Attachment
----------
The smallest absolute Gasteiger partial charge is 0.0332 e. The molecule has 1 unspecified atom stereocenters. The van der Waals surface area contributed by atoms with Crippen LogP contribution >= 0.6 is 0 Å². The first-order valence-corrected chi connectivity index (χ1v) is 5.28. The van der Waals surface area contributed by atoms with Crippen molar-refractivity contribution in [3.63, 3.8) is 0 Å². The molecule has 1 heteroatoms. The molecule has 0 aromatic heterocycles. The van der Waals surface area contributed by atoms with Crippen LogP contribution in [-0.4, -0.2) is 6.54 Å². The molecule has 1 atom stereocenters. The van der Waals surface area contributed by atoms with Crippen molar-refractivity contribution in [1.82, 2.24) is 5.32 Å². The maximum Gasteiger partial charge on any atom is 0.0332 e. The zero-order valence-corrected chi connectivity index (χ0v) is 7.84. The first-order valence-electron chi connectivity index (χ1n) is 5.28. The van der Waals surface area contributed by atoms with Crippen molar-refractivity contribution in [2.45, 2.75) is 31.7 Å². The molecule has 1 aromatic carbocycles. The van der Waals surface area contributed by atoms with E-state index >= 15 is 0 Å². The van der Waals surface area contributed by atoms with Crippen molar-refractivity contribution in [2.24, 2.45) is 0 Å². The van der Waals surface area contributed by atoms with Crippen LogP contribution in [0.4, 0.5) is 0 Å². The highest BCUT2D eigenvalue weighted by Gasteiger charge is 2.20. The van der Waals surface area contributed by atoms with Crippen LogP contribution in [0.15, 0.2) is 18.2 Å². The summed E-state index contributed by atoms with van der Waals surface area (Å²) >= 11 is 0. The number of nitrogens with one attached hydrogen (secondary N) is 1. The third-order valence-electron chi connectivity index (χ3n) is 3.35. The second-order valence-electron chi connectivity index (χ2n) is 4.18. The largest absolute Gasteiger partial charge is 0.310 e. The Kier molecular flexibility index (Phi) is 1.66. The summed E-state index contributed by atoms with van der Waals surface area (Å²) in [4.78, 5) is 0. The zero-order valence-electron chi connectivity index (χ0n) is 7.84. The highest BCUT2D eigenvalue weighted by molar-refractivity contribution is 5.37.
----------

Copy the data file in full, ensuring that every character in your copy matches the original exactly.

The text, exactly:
The smallest absolute Gasteiger partial charge is 0.0332 e. The molecule has 1 unspecified atom stereocenters. The van der Waals surface area contributed by atoms with Crippen LogP contribution >= 0.6 is 0 Å². The first-order valence-corrected chi connectivity index (χ1v) is 5.28. The van der Waals surface area contributed by atoms with Crippen molar-refractivity contribution in [3.63, 3.8) is 0 Å². The molecule has 1 heteroatoms. The molecule has 0 aromatic heterocycles. The van der Waals surface area contributed by atoms with Crippen LogP contribution in [-0.4, -0.2) is 6.54 Å². The molecule has 1 atom stereocenters. The van der Waals surface area contributed by atoms with Crippen molar-refractivity contribution in [1.82, 2.24) is 5.32 Å². The maximum Gasteiger partial charge on any atom is 0.0332 e. The zero-order valence-corrected chi connectivity index (χ0v) is 7.84. The first-order valence-electron chi connectivity index (χ1n) is 5.28. The van der Waals surface area contributed by atoms with Crippen molar-refractivity contribution in [2.45, 2.75) is 31.7 Å². The molecule has 1 aromatic carbocycles. The van der Waals surface area contributed by atoms with E-state index >= 15 is 0 Å². The van der Waals surface area contributed by atoms with Crippen molar-refractivity contribution in [2.24, 2.45) is 0 Å². The van der Waals surface area contributed by atoms with Crippen LogP contribution in [0.4, 0.5) is 0 Å². The highest BCUT2D eigenvalue weighted by Gasteiger charge is 2.20. The van der Waals surface area contributed by atoms with Crippen LogP contribution in [0.15, 0.2) is 18.2 Å². The summed E-state index contributed by atoms with van der Waals surface area (Å²) >= 11 is 0. The number of nitrogens with one attached hydrogen (secondary N) is 1. The third-order valence-electron chi connectivity index (χ3n) is 3.35. The second-order valence-electron chi connectivity index (χ2n) is 4.18. The largest absolute Gasteiger partial charge is 0.310 e. The Kier molecular flexibility index (Phi) is 1.66. The summed E-state index contributed by atoms with van der Waals surface area (Å²) in [4.78, 5) is 0. The zero-order valence-electron chi connectivity index (χ0n) is 7.84. The highest BCUT2D eigenvalue weighted by molar-refractivity contribution is 5.37.